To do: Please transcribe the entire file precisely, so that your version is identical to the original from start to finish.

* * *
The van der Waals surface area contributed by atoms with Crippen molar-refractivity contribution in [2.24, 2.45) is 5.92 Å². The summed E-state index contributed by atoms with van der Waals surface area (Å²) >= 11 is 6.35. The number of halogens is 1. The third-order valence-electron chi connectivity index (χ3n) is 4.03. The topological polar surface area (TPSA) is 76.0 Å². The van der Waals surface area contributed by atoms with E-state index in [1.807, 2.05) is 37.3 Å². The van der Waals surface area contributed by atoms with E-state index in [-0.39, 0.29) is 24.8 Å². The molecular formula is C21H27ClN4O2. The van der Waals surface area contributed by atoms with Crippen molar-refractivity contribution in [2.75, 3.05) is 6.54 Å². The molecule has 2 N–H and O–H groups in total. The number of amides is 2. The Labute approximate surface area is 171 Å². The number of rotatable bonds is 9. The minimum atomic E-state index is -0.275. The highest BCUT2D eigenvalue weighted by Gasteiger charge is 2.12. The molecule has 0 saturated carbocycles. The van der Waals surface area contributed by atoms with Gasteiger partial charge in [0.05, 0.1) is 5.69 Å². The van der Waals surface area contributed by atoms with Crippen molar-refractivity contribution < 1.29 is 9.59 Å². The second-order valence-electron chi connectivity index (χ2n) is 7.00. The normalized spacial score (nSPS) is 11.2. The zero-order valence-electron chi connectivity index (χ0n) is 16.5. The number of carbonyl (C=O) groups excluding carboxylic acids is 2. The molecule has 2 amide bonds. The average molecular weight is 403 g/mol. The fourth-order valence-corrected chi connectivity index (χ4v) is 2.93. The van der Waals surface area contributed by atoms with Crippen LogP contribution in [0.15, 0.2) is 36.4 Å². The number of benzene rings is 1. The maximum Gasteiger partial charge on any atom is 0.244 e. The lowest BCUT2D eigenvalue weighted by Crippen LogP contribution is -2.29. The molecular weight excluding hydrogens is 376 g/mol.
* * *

The van der Waals surface area contributed by atoms with Crippen molar-refractivity contribution in [2.24, 2.45) is 5.92 Å². The summed E-state index contributed by atoms with van der Waals surface area (Å²) >= 11 is 6.35. The number of halogens is 1. The third-order valence-electron chi connectivity index (χ3n) is 4.03. The topological polar surface area (TPSA) is 76.0 Å². The van der Waals surface area contributed by atoms with E-state index in [1.807, 2.05) is 37.3 Å². The van der Waals surface area contributed by atoms with E-state index in [-0.39, 0.29) is 24.8 Å². The molecular formula is C21H27ClN4O2. The van der Waals surface area contributed by atoms with Crippen molar-refractivity contribution in [2.75, 3.05) is 6.54 Å². The molecule has 2 N–H and O–H groups in total. The number of amides is 2. The Labute approximate surface area is 171 Å². The number of rotatable bonds is 9. The minimum atomic E-state index is -0.275. The highest BCUT2D eigenvalue weighted by Gasteiger charge is 2.12. The molecule has 0 saturated carbocycles. The van der Waals surface area contributed by atoms with Gasteiger partial charge in [0.05, 0.1) is 5.69 Å². The van der Waals surface area contributed by atoms with Crippen molar-refractivity contribution < 1.29 is 9.59 Å². The second-order valence-electron chi connectivity index (χ2n) is 7.00. The normalized spacial score (nSPS) is 11.2. The zero-order valence-electron chi connectivity index (χ0n) is 16.5. The number of carbonyl (C=O) groups excluding carboxylic acids is 2. The molecule has 2 amide bonds. The average molecular weight is 403 g/mol. The fourth-order valence-corrected chi connectivity index (χ4v) is 2.93. The van der Waals surface area contributed by atoms with Crippen LogP contribution in [0.15, 0.2) is 36.4 Å². The number of benzene rings is 1. The maximum Gasteiger partial charge on any atom is 0.244 e. The lowest BCUT2D eigenvalue weighted by Crippen LogP contribution is -2.29. The molecular weight excluding hydrogens is 376 g/mol.